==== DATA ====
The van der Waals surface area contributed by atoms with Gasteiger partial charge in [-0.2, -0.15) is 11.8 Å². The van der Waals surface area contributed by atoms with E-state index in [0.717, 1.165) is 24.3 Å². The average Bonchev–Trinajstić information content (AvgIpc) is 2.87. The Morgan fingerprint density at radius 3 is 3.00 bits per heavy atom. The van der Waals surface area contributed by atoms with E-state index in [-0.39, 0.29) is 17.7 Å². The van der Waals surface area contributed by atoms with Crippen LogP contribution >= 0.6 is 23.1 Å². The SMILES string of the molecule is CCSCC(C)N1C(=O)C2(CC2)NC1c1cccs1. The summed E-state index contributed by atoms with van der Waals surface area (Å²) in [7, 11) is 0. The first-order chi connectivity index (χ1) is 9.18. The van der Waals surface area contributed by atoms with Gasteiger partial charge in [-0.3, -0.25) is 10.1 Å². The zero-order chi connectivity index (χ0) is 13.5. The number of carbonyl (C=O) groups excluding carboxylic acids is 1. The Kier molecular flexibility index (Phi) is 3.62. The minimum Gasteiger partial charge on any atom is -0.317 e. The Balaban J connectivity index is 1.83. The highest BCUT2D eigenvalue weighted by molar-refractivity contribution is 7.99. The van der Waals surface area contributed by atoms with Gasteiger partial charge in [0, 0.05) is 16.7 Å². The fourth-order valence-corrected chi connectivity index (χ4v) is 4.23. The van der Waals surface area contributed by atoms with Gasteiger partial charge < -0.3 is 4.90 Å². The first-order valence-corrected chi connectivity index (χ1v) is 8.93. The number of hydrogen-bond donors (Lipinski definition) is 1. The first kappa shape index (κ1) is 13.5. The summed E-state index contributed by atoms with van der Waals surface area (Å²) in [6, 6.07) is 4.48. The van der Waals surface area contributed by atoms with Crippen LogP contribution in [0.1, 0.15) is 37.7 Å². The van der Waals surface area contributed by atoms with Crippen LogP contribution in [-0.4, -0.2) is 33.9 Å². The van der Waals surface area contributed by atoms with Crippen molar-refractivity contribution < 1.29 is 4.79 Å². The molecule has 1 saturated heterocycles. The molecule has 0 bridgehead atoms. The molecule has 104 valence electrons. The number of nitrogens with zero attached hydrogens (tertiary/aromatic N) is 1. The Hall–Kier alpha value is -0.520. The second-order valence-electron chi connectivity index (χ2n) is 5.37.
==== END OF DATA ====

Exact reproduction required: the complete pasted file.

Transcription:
The van der Waals surface area contributed by atoms with Gasteiger partial charge in [-0.2, -0.15) is 11.8 Å². The van der Waals surface area contributed by atoms with E-state index in [0.717, 1.165) is 24.3 Å². The average Bonchev–Trinajstić information content (AvgIpc) is 2.87. The Morgan fingerprint density at radius 3 is 3.00 bits per heavy atom. The van der Waals surface area contributed by atoms with E-state index in [-0.39, 0.29) is 17.7 Å². The van der Waals surface area contributed by atoms with Crippen LogP contribution >= 0.6 is 23.1 Å². The SMILES string of the molecule is CCSCC(C)N1C(=O)C2(CC2)NC1c1cccs1. The summed E-state index contributed by atoms with van der Waals surface area (Å²) in [7, 11) is 0. The first-order chi connectivity index (χ1) is 9.18. The van der Waals surface area contributed by atoms with Gasteiger partial charge in [-0.3, -0.25) is 10.1 Å². The zero-order chi connectivity index (χ0) is 13.5. The number of carbonyl (C=O) groups excluding carboxylic acids is 1. The Kier molecular flexibility index (Phi) is 3.62. The minimum Gasteiger partial charge on any atom is -0.317 e. The Balaban J connectivity index is 1.83. The highest BCUT2D eigenvalue weighted by molar-refractivity contribution is 7.99. The van der Waals surface area contributed by atoms with Gasteiger partial charge in [0, 0.05) is 16.7 Å². The fourth-order valence-corrected chi connectivity index (χ4v) is 4.23. The van der Waals surface area contributed by atoms with Gasteiger partial charge < -0.3 is 4.90 Å². The first-order valence-corrected chi connectivity index (χ1v) is 8.93. The number of hydrogen-bond donors (Lipinski definition) is 1. The first kappa shape index (κ1) is 13.5. The summed E-state index contributed by atoms with van der Waals surface area (Å²) in [6, 6.07) is 4.48. The van der Waals surface area contributed by atoms with Crippen LogP contribution in [0.1, 0.15) is 37.7 Å². The van der Waals surface area contributed by atoms with Crippen LogP contribution in [-0.4, -0.2) is 33.9 Å². The van der Waals surface area contributed by atoms with Crippen molar-refractivity contribution < 1.29 is 4.79 Å². The molecule has 1 saturated heterocycles. The molecule has 0 bridgehead atoms. The molecule has 104 valence electrons. The number of nitrogens with zero attached hydrogens (tertiary/aromatic N) is 1. The Hall–Kier alpha value is -0.520. The second-order valence-electron chi connectivity index (χ2n) is 5.37.